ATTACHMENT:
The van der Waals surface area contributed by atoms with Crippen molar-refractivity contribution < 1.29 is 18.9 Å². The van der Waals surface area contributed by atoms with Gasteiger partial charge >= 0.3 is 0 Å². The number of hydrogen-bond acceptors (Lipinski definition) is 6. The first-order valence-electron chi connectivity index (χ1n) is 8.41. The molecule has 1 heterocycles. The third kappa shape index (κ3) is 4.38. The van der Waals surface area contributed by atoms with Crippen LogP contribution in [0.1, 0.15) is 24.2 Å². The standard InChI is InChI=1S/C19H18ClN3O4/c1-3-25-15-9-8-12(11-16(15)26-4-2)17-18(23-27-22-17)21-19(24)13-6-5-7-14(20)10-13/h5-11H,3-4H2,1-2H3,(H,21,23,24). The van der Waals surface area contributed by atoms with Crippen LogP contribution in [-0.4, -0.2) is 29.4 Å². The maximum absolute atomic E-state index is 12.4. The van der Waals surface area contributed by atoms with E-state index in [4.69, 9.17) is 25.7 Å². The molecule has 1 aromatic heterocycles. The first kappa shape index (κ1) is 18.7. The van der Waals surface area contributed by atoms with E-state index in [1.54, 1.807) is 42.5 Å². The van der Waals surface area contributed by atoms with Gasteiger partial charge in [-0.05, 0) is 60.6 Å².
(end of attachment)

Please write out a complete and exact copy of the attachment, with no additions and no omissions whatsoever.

The van der Waals surface area contributed by atoms with Crippen molar-refractivity contribution < 1.29 is 18.9 Å². The van der Waals surface area contributed by atoms with Gasteiger partial charge >= 0.3 is 0 Å². The number of hydrogen-bond acceptors (Lipinski definition) is 6. The first-order valence-electron chi connectivity index (χ1n) is 8.41. The molecule has 1 heterocycles. The third kappa shape index (κ3) is 4.38. The van der Waals surface area contributed by atoms with Crippen LogP contribution in [0.1, 0.15) is 24.2 Å². The standard InChI is InChI=1S/C19H18ClN3O4/c1-3-25-15-9-8-12(11-16(15)26-4-2)17-18(23-27-22-17)21-19(24)13-6-5-7-14(20)10-13/h5-11H,3-4H2,1-2H3,(H,21,23,24). The van der Waals surface area contributed by atoms with Crippen LogP contribution in [-0.4, -0.2) is 29.4 Å². The maximum absolute atomic E-state index is 12.4. The van der Waals surface area contributed by atoms with E-state index in [4.69, 9.17) is 25.7 Å². The molecule has 1 aromatic heterocycles. The first kappa shape index (κ1) is 18.7. The van der Waals surface area contributed by atoms with E-state index in [1.54, 1.807) is 42.5 Å². The van der Waals surface area contributed by atoms with Gasteiger partial charge in [-0.05, 0) is 60.6 Å².